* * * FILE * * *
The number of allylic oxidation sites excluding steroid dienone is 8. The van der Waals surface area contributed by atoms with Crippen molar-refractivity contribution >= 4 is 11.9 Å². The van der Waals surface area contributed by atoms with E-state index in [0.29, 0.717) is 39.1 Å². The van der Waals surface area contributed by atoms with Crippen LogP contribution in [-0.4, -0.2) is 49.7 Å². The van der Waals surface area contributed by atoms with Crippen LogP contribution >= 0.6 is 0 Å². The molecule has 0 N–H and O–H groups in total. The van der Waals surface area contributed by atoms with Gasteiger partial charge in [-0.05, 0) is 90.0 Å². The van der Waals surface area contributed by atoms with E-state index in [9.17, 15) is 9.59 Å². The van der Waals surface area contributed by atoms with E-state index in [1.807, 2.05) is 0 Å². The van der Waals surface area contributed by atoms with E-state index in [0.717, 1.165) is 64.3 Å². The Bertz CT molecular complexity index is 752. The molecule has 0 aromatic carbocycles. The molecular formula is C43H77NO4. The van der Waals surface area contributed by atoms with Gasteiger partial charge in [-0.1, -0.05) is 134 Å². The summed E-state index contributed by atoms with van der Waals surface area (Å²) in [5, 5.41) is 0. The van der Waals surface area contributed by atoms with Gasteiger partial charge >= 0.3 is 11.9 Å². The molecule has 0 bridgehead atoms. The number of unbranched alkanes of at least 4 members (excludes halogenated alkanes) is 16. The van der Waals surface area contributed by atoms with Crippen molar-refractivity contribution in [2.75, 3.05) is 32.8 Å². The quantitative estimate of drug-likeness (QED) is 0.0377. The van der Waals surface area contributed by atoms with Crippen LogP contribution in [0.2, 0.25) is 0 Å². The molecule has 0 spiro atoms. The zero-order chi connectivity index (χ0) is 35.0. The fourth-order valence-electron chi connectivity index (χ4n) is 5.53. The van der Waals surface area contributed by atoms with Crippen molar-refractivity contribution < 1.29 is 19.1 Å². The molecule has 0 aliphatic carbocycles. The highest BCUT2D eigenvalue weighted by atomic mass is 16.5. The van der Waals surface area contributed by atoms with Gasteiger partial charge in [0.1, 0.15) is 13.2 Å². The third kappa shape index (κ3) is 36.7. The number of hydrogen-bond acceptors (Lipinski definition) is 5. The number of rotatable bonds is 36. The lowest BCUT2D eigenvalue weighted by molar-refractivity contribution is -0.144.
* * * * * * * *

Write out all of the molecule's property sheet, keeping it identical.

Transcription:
The number of allylic oxidation sites excluding steroid dienone is 8. The van der Waals surface area contributed by atoms with Crippen molar-refractivity contribution >= 4 is 11.9 Å². The van der Waals surface area contributed by atoms with E-state index in [0.29, 0.717) is 39.1 Å². The van der Waals surface area contributed by atoms with Crippen LogP contribution in [-0.4, -0.2) is 49.7 Å². The van der Waals surface area contributed by atoms with Crippen LogP contribution >= 0.6 is 0 Å². The molecule has 0 N–H and O–H groups in total. The van der Waals surface area contributed by atoms with Gasteiger partial charge in [-0.05, 0) is 90.0 Å². The van der Waals surface area contributed by atoms with E-state index in [9.17, 15) is 9.59 Å². The van der Waals surface area contributed by atoms with E-state index in [1.807, 2.05) is 0 Å². The van der Waals surface area contributed by atoms with E-state index in [0.717, 1.165) is 64.3 Å². The Bertz CT molecular complexity index is 752. The molecule has 0 aromatic carbocycles. The molecular formula is C43H77NO4. The van der Waals surface area contributed by atoms with Gasteiger partial charge in [-0.1, -0.05) is 134 Å². The summed E-state index contributed by atoms with van der Waals surface area (Å²) in [5, 5.41) is 0. The van der Waals surface area contributed by atoms with Gasteiger partial charge >= 0.3 is 11.9 Å². The molecule has 0 bridgehead atoms. The number of unbranched alkanes of at least 4 members (excludes halogenated alkanes) is 16. The van der Waals surface area contributed by atoms with Crippen molar-refractivity contribution in [2.75, 3.05) is 32.8 Å². The quantitative estimate of drug-likeness (QED) is 0.0377. The van der Waals surface area contributed by atoms with Crippen LogP contribution in [0.2, 0.25) is 0 Å². The molecule has 0 spiro atoms. The zero-order chi connectivity index (χ0) is 35.0. The fourth-order valence-electron chi connectivity index (χ4n) is 5.53. The van der Waals surface area contributed by atoms with Crippen molar-refractivity contribution < 1.29 is 19.1 Å². The molecule has 0 aliphatic carbocycles. The highest BCUT2D eigenvalue weighted by atomic mass is 16.5. The van der Waals surface area contributed by atoms with Gasteiger partial charge in [0.1, 0.15) is 13.2 Å². The third kappa shape index (κ3) is 36.7. The number of hydrogen-bond acceptors (Lipinski definition) is 5. The number of rotatable bonds is 36. The lowest BCUT2D eigenvalue weighted by molar-refractivity contribution is -0.144.